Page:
England’s Captain won his first coin toss of the series and surprisingly elected to field. When Australia slumped to 5 for 97 Alistair’s Cook’s decision was vindicated, Vic Flowers led the Barmy Army into song and for a brief moment the 4-0 scoreline was forgotten. Enter Brad Haddin and Steve Smith.
They put on 128 in an afternoon session that England will seek to forget, or analyse deeply if they’re serious about rebuilding, which we can somewhat doubt given the fact that they bizarrely dropped Joe Root. The 23 year old batsmen is one of England’s best prospects and would get a game in most Test sides as a lad for the future. He is not the worst performing bastmen for England on this tour, at times he has done well – a notable 87 in Adelaide – and has had to put up with batting at opener, 5, 6 and 3 in the year 2013 alone. If England want to rebuild for the future – as they have repeatedly stated – then Joe Root must be part of that future. Dropping him for this Test is a silly mistake.
Enough of that. Steve Smith, at 24 perhaps Australia’s closest comparable player to Joe Root, scored a brilliant hundred today, which rescued and returned ascendency to the hosts. Brad Haddin, who is the only player within a country mile of challenging Mitchell Johnson for Player of the Series, provided a substantial foil scoring 75 off 90 balls. In the circumstances, Haddin’s 75 represented a brutal counter-attack that smothered England’s bowlers. Haddin is not shy of on-field needle and sprayed England with aggressive verbals, body language and stroke play.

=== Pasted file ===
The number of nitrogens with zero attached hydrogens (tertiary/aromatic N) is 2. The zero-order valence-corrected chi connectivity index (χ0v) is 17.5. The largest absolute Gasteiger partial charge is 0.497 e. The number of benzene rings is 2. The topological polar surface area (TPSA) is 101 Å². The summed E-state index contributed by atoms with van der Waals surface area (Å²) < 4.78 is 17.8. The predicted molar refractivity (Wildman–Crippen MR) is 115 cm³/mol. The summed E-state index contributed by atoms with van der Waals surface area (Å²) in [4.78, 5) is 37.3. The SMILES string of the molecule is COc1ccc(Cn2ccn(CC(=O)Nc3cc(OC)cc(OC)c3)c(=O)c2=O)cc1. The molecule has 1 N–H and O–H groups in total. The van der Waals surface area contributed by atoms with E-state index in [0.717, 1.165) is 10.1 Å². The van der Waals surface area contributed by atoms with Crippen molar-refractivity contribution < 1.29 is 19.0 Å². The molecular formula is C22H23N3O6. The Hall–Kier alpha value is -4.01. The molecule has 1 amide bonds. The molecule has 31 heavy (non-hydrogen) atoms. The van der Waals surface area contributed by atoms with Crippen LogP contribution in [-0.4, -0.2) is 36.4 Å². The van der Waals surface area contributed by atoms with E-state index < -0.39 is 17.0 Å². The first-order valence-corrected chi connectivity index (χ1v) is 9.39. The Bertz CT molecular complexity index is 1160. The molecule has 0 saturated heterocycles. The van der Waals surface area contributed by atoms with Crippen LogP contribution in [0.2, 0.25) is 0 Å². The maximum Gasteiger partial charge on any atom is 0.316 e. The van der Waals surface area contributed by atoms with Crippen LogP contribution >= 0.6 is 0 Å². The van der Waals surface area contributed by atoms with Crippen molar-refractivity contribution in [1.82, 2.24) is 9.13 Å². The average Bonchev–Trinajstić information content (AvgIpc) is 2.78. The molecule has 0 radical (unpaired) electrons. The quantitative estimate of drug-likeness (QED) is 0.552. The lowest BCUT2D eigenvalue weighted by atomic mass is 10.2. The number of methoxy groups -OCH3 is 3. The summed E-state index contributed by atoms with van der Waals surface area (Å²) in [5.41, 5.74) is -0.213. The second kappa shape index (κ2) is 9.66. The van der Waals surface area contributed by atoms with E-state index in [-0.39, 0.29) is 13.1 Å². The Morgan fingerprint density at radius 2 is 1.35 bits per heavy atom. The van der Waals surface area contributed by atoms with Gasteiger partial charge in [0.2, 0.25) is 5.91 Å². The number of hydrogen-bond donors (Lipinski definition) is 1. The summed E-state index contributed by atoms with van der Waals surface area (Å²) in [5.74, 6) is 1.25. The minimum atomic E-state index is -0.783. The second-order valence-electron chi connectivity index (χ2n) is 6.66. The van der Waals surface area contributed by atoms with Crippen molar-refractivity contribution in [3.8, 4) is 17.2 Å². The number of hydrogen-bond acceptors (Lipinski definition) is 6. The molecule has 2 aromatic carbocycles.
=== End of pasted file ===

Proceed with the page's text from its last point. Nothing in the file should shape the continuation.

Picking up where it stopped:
England’s bowling line up suffered with the loss to injury of debutant Boyd Rankin, who went off twice for an unknown injury. Perhaps Rankin should be playing for Ireland given that he was born in Derry in Northern Ireland. I only digress to this because Ireland has produced a number of Test standard players recently and the time is nigh for them to be included in Test cricket so that players like Rankin and Eoin Morgan can represent their own country.
After Ben Stokes, a brilliant find for England and a great prospect for the future, took his sixth wicket Australia had made 326. The Aussies nipped out Michael Carberry before stumps to have England somewhat reeling at 1/8. Carberry’s dismissal was not a good look for the talented Sir Viv impersonator from Surrey. An obvious leg slip trap was set and he obliged flicking a hip ball into the hands of a delighted Nathan Lyon. Carberry had got away with an unchallenged snick behind the ball before and surrendered weakly the ball after. At 33 Carberry had to wait far too long for an extended chance with England, but unless he shows more fight in tough circumstances his tenure is under threat too.